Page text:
Californians have celebrated Arbor Week from March 7th through 14th for many years. In addition to being an ideal time for planting, the 7th marks the birthday of pioneering California horticulturalist Luther Burbank, who helped develop dozens of fruit, vegetable and flower varieties.
California Arbor Week, however, was not officially recognized by the State Legislature until last year’s passage of Assembly Concurrent Resolution 10. The measure acknowledges March 7th through 14th as Arbor Week for 2011 and each year thereafter, as well as encourages Californians to plant trees and participate in local conservation efforts.
The resolution was introduced by Assemblymember Roger Dickinson, who hails from the state’s tree-friendly capital Sacramento, pictured above.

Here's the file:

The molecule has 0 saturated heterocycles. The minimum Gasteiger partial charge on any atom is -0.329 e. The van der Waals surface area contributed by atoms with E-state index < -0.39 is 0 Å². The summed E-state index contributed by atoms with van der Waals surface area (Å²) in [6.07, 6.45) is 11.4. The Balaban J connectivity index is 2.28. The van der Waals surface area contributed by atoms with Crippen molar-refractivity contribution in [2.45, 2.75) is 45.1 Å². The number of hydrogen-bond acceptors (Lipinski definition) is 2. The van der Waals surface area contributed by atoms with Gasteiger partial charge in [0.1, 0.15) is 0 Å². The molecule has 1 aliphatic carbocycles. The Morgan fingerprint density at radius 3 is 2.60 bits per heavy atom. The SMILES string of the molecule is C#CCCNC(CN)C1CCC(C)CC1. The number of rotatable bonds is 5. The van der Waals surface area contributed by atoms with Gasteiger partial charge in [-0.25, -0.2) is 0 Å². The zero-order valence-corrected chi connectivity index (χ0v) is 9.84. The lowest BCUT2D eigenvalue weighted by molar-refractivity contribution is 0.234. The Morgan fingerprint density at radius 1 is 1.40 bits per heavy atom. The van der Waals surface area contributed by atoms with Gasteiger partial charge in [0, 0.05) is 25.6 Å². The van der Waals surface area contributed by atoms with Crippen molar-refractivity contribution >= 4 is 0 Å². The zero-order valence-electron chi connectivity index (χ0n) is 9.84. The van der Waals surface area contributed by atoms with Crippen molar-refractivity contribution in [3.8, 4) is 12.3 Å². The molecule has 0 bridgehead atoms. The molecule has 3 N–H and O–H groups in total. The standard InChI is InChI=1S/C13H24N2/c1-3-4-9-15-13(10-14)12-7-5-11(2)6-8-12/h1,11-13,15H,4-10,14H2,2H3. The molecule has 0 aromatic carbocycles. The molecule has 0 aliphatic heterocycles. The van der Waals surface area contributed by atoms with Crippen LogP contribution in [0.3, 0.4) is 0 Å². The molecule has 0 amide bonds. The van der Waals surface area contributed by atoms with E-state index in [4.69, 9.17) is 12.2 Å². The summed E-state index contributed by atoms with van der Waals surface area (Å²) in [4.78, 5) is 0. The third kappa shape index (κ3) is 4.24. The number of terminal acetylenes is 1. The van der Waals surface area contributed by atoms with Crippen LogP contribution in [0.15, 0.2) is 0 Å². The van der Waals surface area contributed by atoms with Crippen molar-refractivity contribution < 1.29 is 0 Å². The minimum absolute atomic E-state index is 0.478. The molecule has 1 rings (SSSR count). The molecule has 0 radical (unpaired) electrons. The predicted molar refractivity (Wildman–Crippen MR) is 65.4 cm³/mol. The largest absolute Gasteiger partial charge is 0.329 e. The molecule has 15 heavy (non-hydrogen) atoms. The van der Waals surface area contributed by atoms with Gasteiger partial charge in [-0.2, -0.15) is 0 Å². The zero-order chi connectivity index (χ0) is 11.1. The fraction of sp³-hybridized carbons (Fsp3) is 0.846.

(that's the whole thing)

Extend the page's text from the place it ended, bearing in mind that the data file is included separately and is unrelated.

“(Trees) help us make our communities more attractive by their aesthetics, but they’re also good for saving energy, for boosting our economy, for maintaining property values, so trees have many many enormous contributions to make to our urban landscape, as well as of course our wildland and forestland trees,” Dickinson said.
California is currently home to 141 Tree City USA communities, accounting for a total population of nearly 17 million people. The largest Tree City USA is Los Angeles, population 3.9 million; the smallest is Weed, population 3,000.
California ReLeaf, a state non-profit, played an important role in both supporting last year’s resolution and raising awareness about ways to get involved in Arbor Week activities.
The celebration was lower-key in New Mexico, where Arbor Day is recognized on the second Friday of March – this year, falling on Friday the 9th. The Albuquerque Journal’s Nancy Tipton, a Nebraska native, said while Arbor Day is a “big deal” in her home state, in New Mexico it’s “a little less so.”
New Mexico is currently home to 12 Tree City USA communities, accounting for 746,921 people. The largest Tree City USA is Albuquerque, population 484,246; the smallest is San Jon, population 308.